Whether at the pool, the lake or the ocean, it is extremely important that you know how you can help prevent drowning. Unlike what many people think, drowning happens quickly and quietly with very little waving or yelling for help. When proper water safety is not being practiced, drowning can even go unnoticed.
Children can begin drowning for a number of reasons, even if they are strong swimmers. This post describes the common signs of drowning and provides and interactive lesson to practice spotting a drowning swimmer. This post also provides important water safety tips that can help keep your children safe and prevent drowning from happening.
Drowning Looks Different Than We Might Think
Sometimes the most common indication that someone is drowning is that they don't look or seem like they are drowning.
Why isn't a drowning child yelling for help?
It is very rare that a person will be able to call out for help when they are drowning. Because the respiratory system's first priority is to facilitate breathing, talking or yelling (a secondary function) is unlikely to occur.
Why can't a drowning child wave to the lifeguard for help?
Someone who is drowning cannot voluntarily control their arm movements. They will instinctively force their arms and hands down towards the water in an attempt to keep themselves above the surface. Drowning people cannot choose to stop trying to lift themselves above the water to wave for help. Drowning people also cannot voluntarily reach for a life ring or tube, meaning they are unable to assist themselves in their own rescue.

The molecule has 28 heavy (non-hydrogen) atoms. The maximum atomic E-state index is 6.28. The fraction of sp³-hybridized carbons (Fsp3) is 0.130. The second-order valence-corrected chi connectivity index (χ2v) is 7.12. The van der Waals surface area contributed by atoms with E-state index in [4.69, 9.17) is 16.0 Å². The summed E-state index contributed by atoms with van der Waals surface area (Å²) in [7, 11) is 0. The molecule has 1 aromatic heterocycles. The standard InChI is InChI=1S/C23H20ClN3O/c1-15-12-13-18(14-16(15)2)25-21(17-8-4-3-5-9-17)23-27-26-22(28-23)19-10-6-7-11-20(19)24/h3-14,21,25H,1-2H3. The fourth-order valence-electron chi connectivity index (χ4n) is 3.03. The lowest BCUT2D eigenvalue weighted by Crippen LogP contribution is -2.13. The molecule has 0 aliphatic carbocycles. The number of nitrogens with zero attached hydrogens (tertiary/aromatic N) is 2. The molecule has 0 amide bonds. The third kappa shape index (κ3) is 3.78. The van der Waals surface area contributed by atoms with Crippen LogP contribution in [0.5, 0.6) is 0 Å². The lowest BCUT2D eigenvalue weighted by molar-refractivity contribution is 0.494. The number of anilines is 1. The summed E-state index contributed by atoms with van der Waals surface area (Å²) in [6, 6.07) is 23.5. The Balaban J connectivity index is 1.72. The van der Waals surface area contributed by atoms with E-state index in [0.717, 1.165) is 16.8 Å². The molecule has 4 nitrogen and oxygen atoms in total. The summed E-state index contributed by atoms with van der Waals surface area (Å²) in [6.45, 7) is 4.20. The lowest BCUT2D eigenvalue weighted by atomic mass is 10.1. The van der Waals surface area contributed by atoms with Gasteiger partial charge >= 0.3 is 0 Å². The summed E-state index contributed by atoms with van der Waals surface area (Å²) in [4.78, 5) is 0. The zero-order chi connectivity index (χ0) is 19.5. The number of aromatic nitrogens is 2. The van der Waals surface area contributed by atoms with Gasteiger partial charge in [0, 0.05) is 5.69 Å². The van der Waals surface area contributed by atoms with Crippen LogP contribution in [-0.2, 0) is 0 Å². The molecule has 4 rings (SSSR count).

Drowning vs. Aquatic Distress:
Someone who IS yelling and waving may still be in trouble and should not be dismissed. They are likely experiencing aquatic distress and should be helped before this distress turns into active drowning. One difference between drowning and aquatic distress, however, is that people experiencing aquatic distress ARE able to move their arms voluntarily, meaning they will be able to assist themselves in their own rescue and can likely reach for a life ring or tube to hold themselves up.
Signs a Child May be Drowning
Head low in the water with mouth at or below water level
Head titled backwards with mouth open
Glassy or empty looking eyes; unable to focus
Covering forehead, eyes, or face
Vertical, upright position
In the "climbing an invisible ladder" position (body is vertical and they are clawing at the water: moving like they are trying to climb a ladder)
Legs not being used
Hyperventilating or gasping for air
Attempting to swim in a particular direction but doing so unsuccessfully/not actually moving
Attempting to roll over onto back
Children make noise when they play in the water. When they become silent, something may be wrong.